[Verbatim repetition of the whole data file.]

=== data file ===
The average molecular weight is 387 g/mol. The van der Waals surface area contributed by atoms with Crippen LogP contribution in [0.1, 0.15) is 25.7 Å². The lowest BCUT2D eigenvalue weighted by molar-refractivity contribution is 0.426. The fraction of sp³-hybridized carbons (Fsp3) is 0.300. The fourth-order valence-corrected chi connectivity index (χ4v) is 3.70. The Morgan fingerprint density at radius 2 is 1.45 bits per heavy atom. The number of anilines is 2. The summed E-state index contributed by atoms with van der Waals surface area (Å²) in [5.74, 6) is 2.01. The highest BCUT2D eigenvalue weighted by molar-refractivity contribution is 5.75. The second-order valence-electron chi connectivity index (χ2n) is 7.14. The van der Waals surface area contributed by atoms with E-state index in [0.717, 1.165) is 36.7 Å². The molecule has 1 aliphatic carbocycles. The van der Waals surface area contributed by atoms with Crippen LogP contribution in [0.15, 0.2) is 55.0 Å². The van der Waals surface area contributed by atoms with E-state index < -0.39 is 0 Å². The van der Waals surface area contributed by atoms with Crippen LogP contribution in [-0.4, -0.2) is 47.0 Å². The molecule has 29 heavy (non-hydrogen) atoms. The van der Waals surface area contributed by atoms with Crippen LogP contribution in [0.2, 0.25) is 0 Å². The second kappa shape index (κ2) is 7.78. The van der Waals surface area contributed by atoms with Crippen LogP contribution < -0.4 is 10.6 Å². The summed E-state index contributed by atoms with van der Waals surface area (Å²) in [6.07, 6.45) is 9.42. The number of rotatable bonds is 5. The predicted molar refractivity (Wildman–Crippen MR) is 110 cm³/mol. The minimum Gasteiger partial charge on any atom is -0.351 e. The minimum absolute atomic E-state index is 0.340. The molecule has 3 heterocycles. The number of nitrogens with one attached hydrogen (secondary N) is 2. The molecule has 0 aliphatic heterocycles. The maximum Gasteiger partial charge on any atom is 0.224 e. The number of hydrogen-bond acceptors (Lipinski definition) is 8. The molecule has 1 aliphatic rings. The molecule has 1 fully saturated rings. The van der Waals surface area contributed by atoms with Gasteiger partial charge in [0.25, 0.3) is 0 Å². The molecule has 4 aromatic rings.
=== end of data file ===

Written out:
The average molecular weight is 387 g/mol. The van der Waals surface area contributed by atoms with Crippen LogP contribution in [0.1, 0.15) is 25.7 Å². The lowest BCUT2D eigenvalue weighted by molar-refractivity contribution is 0.426. The fraction of sp³-hybridized carbons (Fsp3) is 0.300. The fourth-order valence-corrected chi connectivity index (χ4v) is 3.70. The Morgan fingerprint density at radius 2 is 1.45 bits per heavy atom. The number of anilines is 2. The summed E-state index contributed by atoms with van der Waals surface area (Å²) in [5.74, 6) is 2.01. The highest BCUT2D eigenvalue weighted by molar-refractivity contribution is 5.75. The second-order valence-electron chi connectivity index (χ2n) is 7.14. The van der Waals surface area contributed by atoms with E-state index in [0.717, 1.165) is 36.7 Å². The molecule has 1 aliphatic carbocycles. The van der Waals surface area contributed by atoms with Crippen LogP contribution in [0.15, 0.2) is 55.0 Å². The van der Waals surface area contributed by atoms with E-state index < -0.39 is 0 Å². The van der Waals surface area contributed by atoms with Crippen LogP contribution in [-0.4, -0.2) is 47.0 Å². The molecule has 29 heavy (non-hydrogen) atoms. The van der Waals surface area contributed by atoms with Crippen LogP contribution in [0.2, 0.25) is 0 Å². The second kappa shape index (κ2) is 7.78. The van der Waals surface area contributed by atoms with Crippen LogP contribution < -0.4 is 10.6 Å². The summed E-state index contributed by atoms with van der Waals surface area (Å²) in [6.07, 6.45) is 9.42. The number of rotatable bonds is 5. The predicted molar refractivity (Wildman–Crippen MR) is 110 cm³/mol. The minimum Gasteiger partial charge on any atom is -0.351 e. The minimum absolute atomic E-state index is 0.340. The molecule has 3 heterocycles. The number of nitrogens with one attached hydrogen (secondary N) is 2. The molecule has 0 aliphatic heterocycles. The maximum Gasteiger partial charge on any atom is 0.224 e. The number of hydrogen-bond acceptors (Lipinski definition) is 8. The molecule has 1 aliphatic rings. The molecule has 1 fully saturated rings. The van der Waals surface area contributed by atoms with Gasteiger partial charge in [0.25, 0.3) is 0 Å². The molecule has 4 aromatic rings.